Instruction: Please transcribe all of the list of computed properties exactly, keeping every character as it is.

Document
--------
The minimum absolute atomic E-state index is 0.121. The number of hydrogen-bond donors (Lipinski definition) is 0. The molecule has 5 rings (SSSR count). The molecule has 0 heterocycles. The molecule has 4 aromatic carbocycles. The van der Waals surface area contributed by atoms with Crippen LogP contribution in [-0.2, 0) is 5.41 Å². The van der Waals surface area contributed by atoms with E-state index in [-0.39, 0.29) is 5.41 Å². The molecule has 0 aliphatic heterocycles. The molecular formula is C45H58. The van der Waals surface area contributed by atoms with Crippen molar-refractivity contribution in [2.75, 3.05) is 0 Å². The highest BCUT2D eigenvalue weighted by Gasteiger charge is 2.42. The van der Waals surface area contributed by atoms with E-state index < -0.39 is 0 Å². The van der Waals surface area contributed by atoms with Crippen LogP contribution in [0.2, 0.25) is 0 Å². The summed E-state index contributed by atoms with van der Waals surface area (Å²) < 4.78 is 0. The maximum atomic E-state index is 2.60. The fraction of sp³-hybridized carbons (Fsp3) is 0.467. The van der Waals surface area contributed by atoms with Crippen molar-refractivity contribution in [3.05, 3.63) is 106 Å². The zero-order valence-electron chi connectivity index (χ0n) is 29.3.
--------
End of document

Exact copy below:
The minimum absolute atomic E-state index is 0.121. The number of hydrogen-bond donors (Lipinski definition) is 0. The molecule has 5 rings (SSSR count). The molecule has 0 heterocycles. The molecule has 4 aromatic carbocycles. The van der Waals surface area contributed by atoms with Crippen LogP contribution in [-0.2, 0) is 5.41 Å². The van der Waals surface area contributed by atoms with E-state index in [-0.39, 0.29) is 5.41 Å². The molecule has 0 aliphatic heterocycles. The molecular formula is C45H58. The van der Waals surface area contributed by atoms with Crippen molar-refractivity contribution in [2.75, 3.05) is 0 Å². The highest BCUT2D eigenvalue weighted by Gasteiger charge is 2.42. The van der Waals surface area contributed by atoms with E-state index < -0.39 is 0 Å². The van der Waals surface area contributed by atoms with Crippen LogP contribution in [0.2, 0.25) is 0 Å². The summed E-state index contributed by atoms with van der Waals surface area (Å²) < 4.78 is 0. The maximum atomic E-state index is 2.60. The fraction of sp³-hybridized carbons (Fsp3) is 0.467. The van der Waals surface area contributed by atoms with Crippen molar-refractivity contribution in [3.05, 3.63) is 106 Å². The zero-order valence-electron chi connectivity index (χ0n) is 29.3.